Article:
If there is one thing the hysteria over the “detainees” scandal that preoccupied Parliament for most of last winter points to, it is a widespread resolve amongst Canadians to distance ourselves as far as possible from the abuses of executive authority that stained the American record in Iraq and Afghanistan. The names of prisons like Guantánamo, Abu Ghraib, and Bagram will remain synonyms for the moral collapse of the leadership of the West.
We tend to forget, though, that Canadian officials are themselves just as keen to be seen upholding the Geneva Convention and the basic principles of due process. That is pretty much why I found myself in southern Afghanistan last week, part of a journalistic foursome touring the buffed-up detainee centre at Kandahar Airfield, and, a day later, the infamous Sarposa prison in Kandahar City itself.
The goal seemed to be to demonstrate the efforts to bring protocols for detainee handling in Afghanistan as close to Canadian standards as possible. The officials who briefed us were keen to emphasize the rigour of the process that new arrivals go through. First they are thoroughly searched, then they shower, are issued new clothes, given a medical exam, and interviewed by an interpreter and fingerprinted. Each step is fully documented and photographed, partly for ass-covering purposes.
The detention facility consists of eight cells each measuring 21 by 33 feet (which, note, is larger than my apartment, although it may be occupied by anywhere from one to four detainees) and including a small bunker where detainees can take cover from the rockets that insurgents routinely fire into the base from the nearby hills. Each detainee gets a cot and blankets, a prayer mat, and books and playing cards. They also get exercise and a shower every day if they want, and—if they are there that long—a weekly phone call or video conference with relatives.
Canada’s goal is to process every detainee for either release or transfer to Afghan authorities within four days. It doesn’t always work out that way, but Canadian officials have to ask for an extension each day that they want to keep someone beyond that period. (The briefing official conceded that one fellow was kept for more than a month, but that was because he was caught transporting what was, even by local standards, “a very large quantity of hash,” and his transfer required complicated negotiations with the Afghan narcotics agency.) Being detained at KAF is certainly no picnic, but a running joke among the Canadians is that the detainees have it better than the Romanian soldiers, whose barracks are right next to the base’s horrific sewage pond.
Eventually, detainees are either released—in which case they are given new clothes, some money, and a ride home—or transferred to Afghan authorities, where they are likely to end up at Sarposa, which sits amidst grape and pomegranate groves on the western edge of the city. The 80-year-old prison has been used as a detention facility by the Americans since the start of the war. In 2008, insurgents drove a gasoline tanker up to the main gate and detonated it; in the ensuing melee, virtually the entire prison population of 1,200 escaped, including 400 Taliban. Since then, Canada has taken the lead in renovating the prison, with officials from Correctional Services Canada tasked with improving its security, infrastructure and inmate treatment procedures. Two years and $5.5 million later, the place is finally within shouting distance of modern standards.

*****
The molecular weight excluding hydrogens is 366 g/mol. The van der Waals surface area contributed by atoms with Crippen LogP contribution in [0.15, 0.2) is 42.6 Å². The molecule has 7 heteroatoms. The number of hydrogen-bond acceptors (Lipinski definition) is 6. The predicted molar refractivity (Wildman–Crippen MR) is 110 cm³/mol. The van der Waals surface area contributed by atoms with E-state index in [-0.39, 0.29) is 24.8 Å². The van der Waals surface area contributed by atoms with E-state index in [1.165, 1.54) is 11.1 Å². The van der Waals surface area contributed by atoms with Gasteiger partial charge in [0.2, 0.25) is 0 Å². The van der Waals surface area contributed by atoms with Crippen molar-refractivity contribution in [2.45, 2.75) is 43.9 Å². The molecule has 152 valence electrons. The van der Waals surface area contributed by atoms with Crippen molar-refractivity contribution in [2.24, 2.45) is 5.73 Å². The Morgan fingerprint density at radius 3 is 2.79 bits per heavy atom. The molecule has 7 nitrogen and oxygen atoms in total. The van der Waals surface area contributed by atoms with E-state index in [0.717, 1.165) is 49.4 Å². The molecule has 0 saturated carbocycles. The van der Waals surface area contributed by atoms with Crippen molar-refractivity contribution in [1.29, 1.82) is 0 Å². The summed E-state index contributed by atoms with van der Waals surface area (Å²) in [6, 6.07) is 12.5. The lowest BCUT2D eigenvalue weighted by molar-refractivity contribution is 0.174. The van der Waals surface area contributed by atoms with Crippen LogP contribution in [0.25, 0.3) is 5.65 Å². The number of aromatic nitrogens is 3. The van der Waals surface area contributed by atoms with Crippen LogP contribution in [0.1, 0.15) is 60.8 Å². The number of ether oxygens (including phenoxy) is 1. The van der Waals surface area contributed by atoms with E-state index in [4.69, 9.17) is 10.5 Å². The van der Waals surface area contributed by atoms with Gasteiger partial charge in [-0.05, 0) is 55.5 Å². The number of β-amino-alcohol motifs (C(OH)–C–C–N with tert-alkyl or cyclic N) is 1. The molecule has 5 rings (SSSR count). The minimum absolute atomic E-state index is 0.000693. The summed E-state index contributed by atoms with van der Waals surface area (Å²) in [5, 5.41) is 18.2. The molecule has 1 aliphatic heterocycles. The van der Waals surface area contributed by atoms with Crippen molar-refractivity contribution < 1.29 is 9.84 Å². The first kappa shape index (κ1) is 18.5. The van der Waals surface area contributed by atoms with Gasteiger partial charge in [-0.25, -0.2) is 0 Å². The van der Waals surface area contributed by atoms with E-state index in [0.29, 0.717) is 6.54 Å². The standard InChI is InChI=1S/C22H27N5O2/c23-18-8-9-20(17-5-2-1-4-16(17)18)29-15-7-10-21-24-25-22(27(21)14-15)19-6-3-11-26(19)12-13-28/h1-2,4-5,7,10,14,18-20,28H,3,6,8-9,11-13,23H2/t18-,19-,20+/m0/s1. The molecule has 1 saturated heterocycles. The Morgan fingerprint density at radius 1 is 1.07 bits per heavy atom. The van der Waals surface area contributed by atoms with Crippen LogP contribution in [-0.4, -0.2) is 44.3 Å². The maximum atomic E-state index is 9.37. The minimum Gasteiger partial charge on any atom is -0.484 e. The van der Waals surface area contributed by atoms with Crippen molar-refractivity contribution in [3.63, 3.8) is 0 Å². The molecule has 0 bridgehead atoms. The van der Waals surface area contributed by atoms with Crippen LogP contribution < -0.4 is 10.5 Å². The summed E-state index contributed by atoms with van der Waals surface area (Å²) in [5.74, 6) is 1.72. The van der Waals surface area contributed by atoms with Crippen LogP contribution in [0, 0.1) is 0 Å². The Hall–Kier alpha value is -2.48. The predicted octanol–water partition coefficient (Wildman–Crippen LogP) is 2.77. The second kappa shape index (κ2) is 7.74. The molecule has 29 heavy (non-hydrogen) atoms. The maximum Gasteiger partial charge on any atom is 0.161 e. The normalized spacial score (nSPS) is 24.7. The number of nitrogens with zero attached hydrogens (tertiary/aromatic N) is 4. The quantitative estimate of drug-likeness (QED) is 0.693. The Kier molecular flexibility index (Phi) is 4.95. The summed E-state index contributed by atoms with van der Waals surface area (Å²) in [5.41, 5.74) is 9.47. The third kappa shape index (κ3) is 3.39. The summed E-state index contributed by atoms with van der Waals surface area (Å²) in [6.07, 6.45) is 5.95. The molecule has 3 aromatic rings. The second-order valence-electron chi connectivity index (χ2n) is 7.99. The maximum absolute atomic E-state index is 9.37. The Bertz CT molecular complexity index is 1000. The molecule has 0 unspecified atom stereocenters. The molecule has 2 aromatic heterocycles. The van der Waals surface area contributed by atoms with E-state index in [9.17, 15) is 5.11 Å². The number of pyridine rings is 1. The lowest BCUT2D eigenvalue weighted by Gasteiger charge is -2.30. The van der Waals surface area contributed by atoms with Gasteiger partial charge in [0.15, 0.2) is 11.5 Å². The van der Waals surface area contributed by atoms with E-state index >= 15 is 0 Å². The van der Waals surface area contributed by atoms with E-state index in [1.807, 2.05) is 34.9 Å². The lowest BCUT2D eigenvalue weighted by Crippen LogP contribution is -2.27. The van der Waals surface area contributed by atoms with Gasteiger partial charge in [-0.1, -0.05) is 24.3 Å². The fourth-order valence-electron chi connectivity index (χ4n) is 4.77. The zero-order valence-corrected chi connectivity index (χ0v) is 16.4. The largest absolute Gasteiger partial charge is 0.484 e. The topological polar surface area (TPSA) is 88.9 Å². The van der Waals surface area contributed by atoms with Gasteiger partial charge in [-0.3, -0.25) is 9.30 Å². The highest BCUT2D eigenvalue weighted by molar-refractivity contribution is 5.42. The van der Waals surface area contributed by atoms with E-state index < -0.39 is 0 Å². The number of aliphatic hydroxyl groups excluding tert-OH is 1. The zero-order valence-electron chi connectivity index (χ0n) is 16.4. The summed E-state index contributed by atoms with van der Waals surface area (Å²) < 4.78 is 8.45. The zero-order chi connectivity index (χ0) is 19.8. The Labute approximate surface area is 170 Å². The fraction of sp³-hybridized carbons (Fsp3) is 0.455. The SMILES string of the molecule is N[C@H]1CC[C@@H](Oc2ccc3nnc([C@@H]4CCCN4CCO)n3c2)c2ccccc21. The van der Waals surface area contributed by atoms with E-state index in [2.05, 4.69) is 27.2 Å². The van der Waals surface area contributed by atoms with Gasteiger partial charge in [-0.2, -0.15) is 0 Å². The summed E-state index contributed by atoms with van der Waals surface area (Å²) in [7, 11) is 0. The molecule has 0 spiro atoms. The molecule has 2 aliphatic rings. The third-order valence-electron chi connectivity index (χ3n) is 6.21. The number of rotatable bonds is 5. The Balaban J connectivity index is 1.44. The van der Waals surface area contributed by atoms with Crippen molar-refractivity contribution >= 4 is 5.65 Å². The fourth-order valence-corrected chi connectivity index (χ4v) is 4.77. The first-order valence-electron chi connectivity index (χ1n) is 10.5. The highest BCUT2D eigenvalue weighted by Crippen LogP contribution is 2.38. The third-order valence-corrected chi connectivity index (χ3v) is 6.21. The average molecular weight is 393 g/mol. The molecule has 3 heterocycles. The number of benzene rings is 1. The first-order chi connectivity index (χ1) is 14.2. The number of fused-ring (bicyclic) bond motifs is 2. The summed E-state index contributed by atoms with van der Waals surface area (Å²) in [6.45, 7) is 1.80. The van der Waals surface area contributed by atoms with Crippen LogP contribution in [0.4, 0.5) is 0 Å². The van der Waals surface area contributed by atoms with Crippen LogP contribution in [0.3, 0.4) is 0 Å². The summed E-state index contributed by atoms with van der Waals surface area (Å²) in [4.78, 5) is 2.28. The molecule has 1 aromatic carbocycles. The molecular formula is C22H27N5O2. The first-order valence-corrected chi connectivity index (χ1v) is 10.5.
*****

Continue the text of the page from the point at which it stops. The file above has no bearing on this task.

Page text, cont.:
We were escorted there by Terry Hackett, the amiable director of correctional operations with the provincial reconstruction team in Kandahar. He introduced us to the prison’s warden, Afghan Gen. Dastgier Mayar, who was keen to have us meet the residents. As you enter the cell blocks, a sign points to a section for criminals on the left, while the section for “political prisoners,” including insurgents, leads to the right. We were steered deliberately to the left.
Afghan prisoners have no right to privacy, so we barged in on small groups of them reading in the library, taking carpentry classes, and learning to weave textiles. They all cheerfully posed for photographs, including one fellow who stood proudly in front of his commissioned weavings depicting Canada’s regimental colours. With Gen. Mayar out of the room, they said that they were being treated well and had no great complaints. Things are different on the “political” side of the prison, not least of all because that cell block has yet to be renovated. It still has a dank, medieval look despite the cheery lime-green paint job, and the prisoners there were not as keen as the common criminals to come up and chat through the bars. Still, we were told the Red Cross is allowed to show up and inspect any part of the prison without notice, while members of the Afghan media troop through the place on a daily basis.
None of this proves that Afghan detainees are not being mistreated, and leading foreign journalists through Potemkin facilities is a time-tested device of authoritarian regimes. But there is also this: the Canadian people have made it clear that they will not tolerate anything that will in any way involve us in the abuse of detainees. Over in Afghanistan, a small number of dedicated Canadians—military, police, and civilians alike—are risking their careers and reputations making sure of it.